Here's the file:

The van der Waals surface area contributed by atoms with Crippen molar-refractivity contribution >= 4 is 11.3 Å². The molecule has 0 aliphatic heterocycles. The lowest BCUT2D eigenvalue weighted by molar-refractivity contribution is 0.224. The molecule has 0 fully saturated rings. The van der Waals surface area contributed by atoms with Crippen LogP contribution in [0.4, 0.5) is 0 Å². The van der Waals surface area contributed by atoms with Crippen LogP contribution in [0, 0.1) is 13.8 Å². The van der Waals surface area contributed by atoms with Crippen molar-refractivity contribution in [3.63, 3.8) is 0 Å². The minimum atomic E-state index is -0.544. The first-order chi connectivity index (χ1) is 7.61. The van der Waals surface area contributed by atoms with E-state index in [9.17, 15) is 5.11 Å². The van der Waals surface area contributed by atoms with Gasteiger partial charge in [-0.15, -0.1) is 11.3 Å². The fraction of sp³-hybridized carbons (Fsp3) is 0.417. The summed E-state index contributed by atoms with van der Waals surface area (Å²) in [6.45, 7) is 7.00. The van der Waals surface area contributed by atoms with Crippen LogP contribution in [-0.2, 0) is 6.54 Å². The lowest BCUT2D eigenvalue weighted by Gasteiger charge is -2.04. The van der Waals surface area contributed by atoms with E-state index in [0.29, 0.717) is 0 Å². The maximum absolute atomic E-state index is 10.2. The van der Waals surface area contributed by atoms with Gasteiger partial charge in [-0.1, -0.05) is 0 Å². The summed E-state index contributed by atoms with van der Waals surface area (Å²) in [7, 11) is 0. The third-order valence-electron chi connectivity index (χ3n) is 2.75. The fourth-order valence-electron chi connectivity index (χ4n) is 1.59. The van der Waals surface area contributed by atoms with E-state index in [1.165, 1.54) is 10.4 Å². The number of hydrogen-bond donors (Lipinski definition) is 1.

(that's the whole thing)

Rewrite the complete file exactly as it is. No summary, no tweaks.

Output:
The van der Waals surface area contributed by atoms with Crippen molar-refractivity contribution >= 4 is 11.3 Å². The molecule has 0 aliphatic heterocycles. The lowest BCUT2D eigenvalue weighted by molar-refractivity contribution is 0.224. The molecule has 0 fully saturated rings. The van der Waals surface area contributed by atoms with Crippen LogP contribution in [0.4, 0.5) is 0 Å². The van der Waals surface area contributed by atoms with Crippen LogP contribution in [0, 0.1) is 13.8 Å². The van der Waals surface area contributed by atoms with Crippen molar-refractivity contribution in [3.63, 3.8) is 0 Å². The minimum atomic E-state index is -0.544. The first-order chi connectivity index (χ1) is 7.61. The van der Waals surface area contributed by atoms with E-state index in [9.17, 15) is 5.11 Å². The van der Waals surface area contributed by atoms with Gasteiger partial charge in [-0.15, -0.1) is 11.3 Å². The fraction of sp³-hybridized carbons (Fsp3) is 0.417. The summed E-state index contributed by atoms with van der Waals surface area (Å²) in [6.45, 7) is 7.00. The van der Waals surface area contributed by atoms with Crippen LogP contribution in [-0.2, 0) is 6.54 Å². The lowest BCUT2D eigenvalue weighted by Gasteiger charge is -2.04. The van der Waals surface area contributed by atoms with E-state index in [0.29, 0.717) is 0 Å². The maximum absolute atomic E-state index is 10.2. The van der Waals surface area contributed by atoms with Gasteiger partial charge in [-0.1, -0.05) is 0 Å². The summed E-state index contributed by atoms with van der Waals surface area (Å²) in [7, 11) is 0. The third-order valence-electron chi connectivity index (χ3n) is 2.75. The fourth-order valence-electron chi connectivity index (χ4n) is 1.59. The van der Waals surface area contributed by atoms with E-state index in [1.165, 1.54) is 10.4 Å². The number of hydrogen-bond donors (Lipinski definition) is 1.